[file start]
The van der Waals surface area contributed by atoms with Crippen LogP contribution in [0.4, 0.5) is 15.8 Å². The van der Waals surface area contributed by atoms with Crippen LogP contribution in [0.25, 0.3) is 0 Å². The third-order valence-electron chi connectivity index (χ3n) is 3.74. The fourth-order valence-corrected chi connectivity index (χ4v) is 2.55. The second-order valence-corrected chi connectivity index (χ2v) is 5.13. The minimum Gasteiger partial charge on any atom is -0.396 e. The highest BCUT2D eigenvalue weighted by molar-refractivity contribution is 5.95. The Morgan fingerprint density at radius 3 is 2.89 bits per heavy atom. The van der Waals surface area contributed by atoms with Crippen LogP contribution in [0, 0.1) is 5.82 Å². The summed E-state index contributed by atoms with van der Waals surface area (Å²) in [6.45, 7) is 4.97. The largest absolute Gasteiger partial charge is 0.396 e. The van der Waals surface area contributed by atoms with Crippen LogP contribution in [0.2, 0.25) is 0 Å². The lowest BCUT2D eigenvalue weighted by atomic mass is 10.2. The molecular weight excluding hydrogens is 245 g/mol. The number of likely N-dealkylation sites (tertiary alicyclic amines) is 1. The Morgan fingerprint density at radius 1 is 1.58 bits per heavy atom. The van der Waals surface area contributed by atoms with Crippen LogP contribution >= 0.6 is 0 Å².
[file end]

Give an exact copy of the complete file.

The van der Waals surface area contributed by atoms with Crippen LogP contribution in [0.4, 0.5) is 15.8 Å². The van der Waals surface area contributed by atoms with Crippen LogP contribution in [0.25, 0.3) is 0 Å². The third-order valence-electron chi connectivity index (χ3n) is 3.74. The fourth-order valence-corrected chi connectivity index (χ4v) is 2.55. The second-order valence-corrected chi connectivity index (χ2v) is 5.13. The minimum Gasteiger partial charge on any atom is -0.396 e. The highest BCUT2D eigenvalue weighted by molar-refractivity contribution is 5.95. The Morgan fingerprint density at radius 3 is 2.89 bits per heavy atom. The van der Waals surface area contributed by atoms with Crippen LogP contribution in [0, 0.1) is 5.82 Å². The summed E-state index contributed by atoms with van der Waals surface area (Å²) in [6.45, 7) is 4.97. The largest absolute Gasteiger partial charge is 0.396 e. The van der Waals surface area contributed by atoms with Crippen LogP contribution in [0.2, 0.25) is 0 Å². The lowest BCUT2D eigenvalue weighted by atomic mass is 10.2. The molecular weight excluding hydrogens is 245 g/mol. The number of likely N-dealkylation sites (tertiary alicyclic amines) is 1. The Morgan fingerprint density at radius 1 is 1.58 bits per heavy atom. The van der Waals surface area contributed by atoms with Crippen LogP contribution >= 0.6 is 0 Å².